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Trump’s Video Game Mastery

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Trump’s Video Game Mastery

America First

WASHINGTON — This summer’s political madness was nicely captured by a confluence of events over the last few days: While global financial markets teetered, the campaign news was dominated by Donald Trump’s personal feuds with journalists.

Trump’s insults directed toward Fox News’ Megyn Kelly and his confrontation with Jorge Ramos, Univision’s anchor, were bound to get some attention, especially from journalists inclined to stand up for our colleagues. But the tale wasn’t primarily about journalism. It was just another episode in a TV series, a sign of how brilliantly Trump has succeeded in transforming a battle for the presidency into a reality show starring himself.

In the late 1980s, the journalist Martin Schram wrote a book about presidential politics in the television age called The Great American Video Game. The Trump obsession shows just how prophetic Schram’s title was. Television is about ratings; Trump delivers ratings; therefore, Trump, whose speeches are 90 percent about Trump — his feelings, experiences, feuds, grudges and, of course, genius — is on television nonstop.

The Trumpification of the news is also a reaction within the media to the initial reaction of so many in the ranks to Trump. The widespread view was that his personal insults, his nasty remarks about Mexicans (whom he now says he “loves”), and his conversion of the political speech into a form of self-involved stand-up would doom his chances.

This was wrong because (1) Trump’s celebrity, built on the idea that a smart dealmaker can get anything done that he wants, gives him a base among those who don’t care much about politics, and (2) parts of the Republican Party are so fed up with their leadership that the more “in your face” Trump is, the happier they are.

The most concise explanation for the Trump phenomenon came from Erick Erickson, editor of the popular right-wing blog RedState, in an interview earlier this month with The Atlantic’s Molly Ball. “The Republican Party created Donald Trump,” Erickson said, “because they made a lot of promises to their base and never kept them.”

Republican leaders care primarily about a low-tax, pro-business agenda. But they have kept their most conservative supporters at a very high level of angry mobilization, exploiting anxieties about demographic and social change. They kept pledging they would really and truly repeal Obamacare, even when they knew they didn’t have the votes. Trump is the revenge of the party’s non-insiders who are tired of being used.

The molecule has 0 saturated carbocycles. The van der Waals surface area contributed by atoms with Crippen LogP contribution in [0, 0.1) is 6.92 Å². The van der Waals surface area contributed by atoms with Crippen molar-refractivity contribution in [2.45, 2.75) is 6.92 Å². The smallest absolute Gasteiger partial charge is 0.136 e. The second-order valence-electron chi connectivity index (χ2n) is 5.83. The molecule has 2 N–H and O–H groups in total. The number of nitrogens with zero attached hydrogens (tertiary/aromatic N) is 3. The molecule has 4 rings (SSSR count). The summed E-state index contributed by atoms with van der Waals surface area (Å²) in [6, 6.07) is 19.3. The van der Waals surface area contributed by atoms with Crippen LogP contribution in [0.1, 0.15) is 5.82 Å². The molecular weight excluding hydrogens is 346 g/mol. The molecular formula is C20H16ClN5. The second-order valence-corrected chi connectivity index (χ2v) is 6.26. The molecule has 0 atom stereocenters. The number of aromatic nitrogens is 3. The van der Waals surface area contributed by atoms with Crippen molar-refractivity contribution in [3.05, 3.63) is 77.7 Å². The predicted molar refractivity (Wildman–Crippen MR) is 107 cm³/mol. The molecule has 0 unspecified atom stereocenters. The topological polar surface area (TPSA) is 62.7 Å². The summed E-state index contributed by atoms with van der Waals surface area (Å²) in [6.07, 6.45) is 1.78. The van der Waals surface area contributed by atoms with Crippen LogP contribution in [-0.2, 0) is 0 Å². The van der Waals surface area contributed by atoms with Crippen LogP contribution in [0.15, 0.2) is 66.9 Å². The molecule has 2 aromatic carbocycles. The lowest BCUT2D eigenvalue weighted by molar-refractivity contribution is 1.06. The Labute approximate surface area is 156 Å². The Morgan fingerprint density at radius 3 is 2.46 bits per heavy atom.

But there’s a major problem with all of the Trump coverage: It’s based on the assumption that he is leading a formidable mass movement when his following is nothing of the sort. The Trump partisans are, in fact, a very small minority of Americans. Do the math. The polls show that Trump is supported by about 25 percent of Republicans and Republican-leaning independents who, together, account for somewhere between 40 percent and 45 percent of the country.

So, generously, the Trump insurrection is built on the backing of all of about 11 percent of Americans.

The limits of Trumpism are further underscored in one of the best deep-dives into polling on Trump by Henry Olsen in National Review. Olsen notes that Trump’s “favorable-to-unfavorable ratio is the lowest of the major candidates.” And when asked if there is a candidate they would never vote for, Republicans are more likely to name Trump than any of his major foes. Trump’s favorability ratings are especially negative among moderates and only slightly less so among Republicans who call themselves somewhat (as opposed to very) conservative.

Trump has certainly gotten further, faster than any of his Republican opponents. But all the free television time he is getting cannot be justified by a claim that he is sitting atop some broad uprising akin to the Goldwater or Reagan rebellions. His visibility is the product of circular television logic: Celebrities bring audience share and the resulting attention they get further enhances their fame.

Trump’s unique contribution has been to achieve a complete fusion of the culture of celebrity to politics. It brings to mind the mystery writer David Handler’s great line about “the power of positive self-delusion.”

Television is a business like any other, but journalism in a democracy is supposed to be about more than that. Nowhere is the tension between financial and public imperatives more obvious than in the massive coverage of the Trump spectacular and the parsimonious attention given to anything serious any other candidate might say. But hey, how often does a serious speech about our economic troubles win ratings for anyone?

E.J. Dionne’s email address is ejdionne@washpost.com. Twitter: @EJDionne.

Photo: U.S. Republican presidential candidate Donald Trump speaks at a campaign town hall meeting in Derry, New Hampshire, August 19, 2015. REUTERS/Brian Snyder

E. J. Dionne